But the friendly feud on social media over naming the bear got Robb to thinking – why not hold a “name the bear” contest?
So in early January, Robb announced the contest on the Big Oaks’ Facebook page. “The response was overwhelming,” he said.
Several people posted names and comments about the bear. As the contest progressed, however, state biologists with the Indiana Department of Natural Resources told Robb to abandon the contest, since it would not be good publicity if something bad happened to “Boo Boo,” or whatever his eventual name might be.
“They tend to not to want to name wild animals,” Robb said. However, he provided a few examples – such as the time a man in Indiana named a couple of injured Bald Eagles he was nursing back to health. “And Jane Goodall named all of her chimpanzees,” he offered.
So for now, this latest social media star apparently will have to go by “Indiana’s Only Black Bear.”
Wildlife experts believe this bear traveled hundreds of miles to Indiana – all the way from the Daniel Boone National Forest in eastern Kentucky. “If you look at a map, you can trace a path of wooded areas over to Fort Knox and up through Corydon and to the refuge,” Robb said. “We know he took that route because of the many sightings along the way.”
Robb said it is illegal to shoot the bear unless it is damaging property. And there are federal laws against shooting animals on national refuge property (except for controlled deer and turkey hunts).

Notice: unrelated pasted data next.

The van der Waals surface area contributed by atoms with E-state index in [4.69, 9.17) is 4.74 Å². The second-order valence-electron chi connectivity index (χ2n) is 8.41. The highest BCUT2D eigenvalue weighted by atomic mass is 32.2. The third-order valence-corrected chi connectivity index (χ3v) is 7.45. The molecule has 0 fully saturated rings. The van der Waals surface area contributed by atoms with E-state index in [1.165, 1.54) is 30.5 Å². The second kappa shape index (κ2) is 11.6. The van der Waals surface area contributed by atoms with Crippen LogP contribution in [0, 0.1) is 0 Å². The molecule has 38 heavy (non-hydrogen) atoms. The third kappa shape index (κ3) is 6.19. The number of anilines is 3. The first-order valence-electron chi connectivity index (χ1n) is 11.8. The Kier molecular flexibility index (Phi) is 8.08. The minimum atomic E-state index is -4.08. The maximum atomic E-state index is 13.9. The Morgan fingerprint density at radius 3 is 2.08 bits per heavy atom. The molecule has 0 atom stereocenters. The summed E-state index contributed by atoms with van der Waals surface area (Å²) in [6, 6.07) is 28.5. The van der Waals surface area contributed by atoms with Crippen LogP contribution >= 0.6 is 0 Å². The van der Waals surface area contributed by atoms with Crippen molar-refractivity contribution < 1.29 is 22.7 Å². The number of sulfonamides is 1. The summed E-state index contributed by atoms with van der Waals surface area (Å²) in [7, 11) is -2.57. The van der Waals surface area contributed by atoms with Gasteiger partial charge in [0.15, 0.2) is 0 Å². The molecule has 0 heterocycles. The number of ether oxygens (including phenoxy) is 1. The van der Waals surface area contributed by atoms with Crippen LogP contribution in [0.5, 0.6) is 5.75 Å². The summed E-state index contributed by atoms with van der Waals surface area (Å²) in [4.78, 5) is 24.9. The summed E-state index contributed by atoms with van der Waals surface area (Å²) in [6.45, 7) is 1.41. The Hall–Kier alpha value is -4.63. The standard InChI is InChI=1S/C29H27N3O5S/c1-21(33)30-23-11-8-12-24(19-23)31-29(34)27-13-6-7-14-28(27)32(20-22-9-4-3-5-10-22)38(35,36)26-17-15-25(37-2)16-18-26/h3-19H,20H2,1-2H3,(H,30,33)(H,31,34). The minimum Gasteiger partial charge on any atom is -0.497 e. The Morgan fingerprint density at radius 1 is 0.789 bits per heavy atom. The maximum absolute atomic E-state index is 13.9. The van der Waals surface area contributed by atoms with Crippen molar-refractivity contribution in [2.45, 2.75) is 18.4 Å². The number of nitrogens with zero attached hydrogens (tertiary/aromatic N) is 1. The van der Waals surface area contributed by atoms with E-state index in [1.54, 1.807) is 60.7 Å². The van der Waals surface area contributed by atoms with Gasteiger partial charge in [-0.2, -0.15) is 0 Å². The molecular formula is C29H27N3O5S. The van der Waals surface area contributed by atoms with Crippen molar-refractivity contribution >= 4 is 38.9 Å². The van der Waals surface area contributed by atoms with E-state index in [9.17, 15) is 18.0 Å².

To avoid encountering the bear, Robb said that residents who live near the refuge should avoid leaving garbage cans or pet food out at night. “Bird seed is OK when it’s cold, but with this warm weather we are having now, it would be best not to leave bird seed out now.”
This is only the second black bear confirmed in Indiana since the 1870s, although Robb recalled a sighting near Michigan City in northern Indiana in 2015 and the discovery of possible bear scat found in Muscatatuck near Seymour in 2004.
Indiana wildlife officials say they want to leave the bear alone as opposed to try to capture it and return it to eastern Kentucky. They believe this may be the beginning of a mass black bear migration to Indiana, similar to the one that has taken place over the past decade in southern Ohio. “If you travel three counties in from the Ohio River in Ohio, you will find bears,” Robb said. “There is a large reproductive population of bears there.”
Kentucky has a growing bear population, and as young males are driven off by the larger, territorial bears, they are traveling elsewhere to feed and reproduce, Robb explained.
“Usually the males leave first, and the females follow later on.”
Bears tend to emerge from hibernation near the end of February or early March and remain on the move until mating season, which begins in early summer. But poor “Boo Boo,” er, I mean “Indiana’s Only Black Bear,” doesn’t have a mate to hook up with anywhere in the area, so he will not only be hungry but quite “frustrated.”
• Don Ward is the editor, publisher and owner of RoundAbout. Call him at (812) 273-2259 or email him at: info@RoundAbout.bz.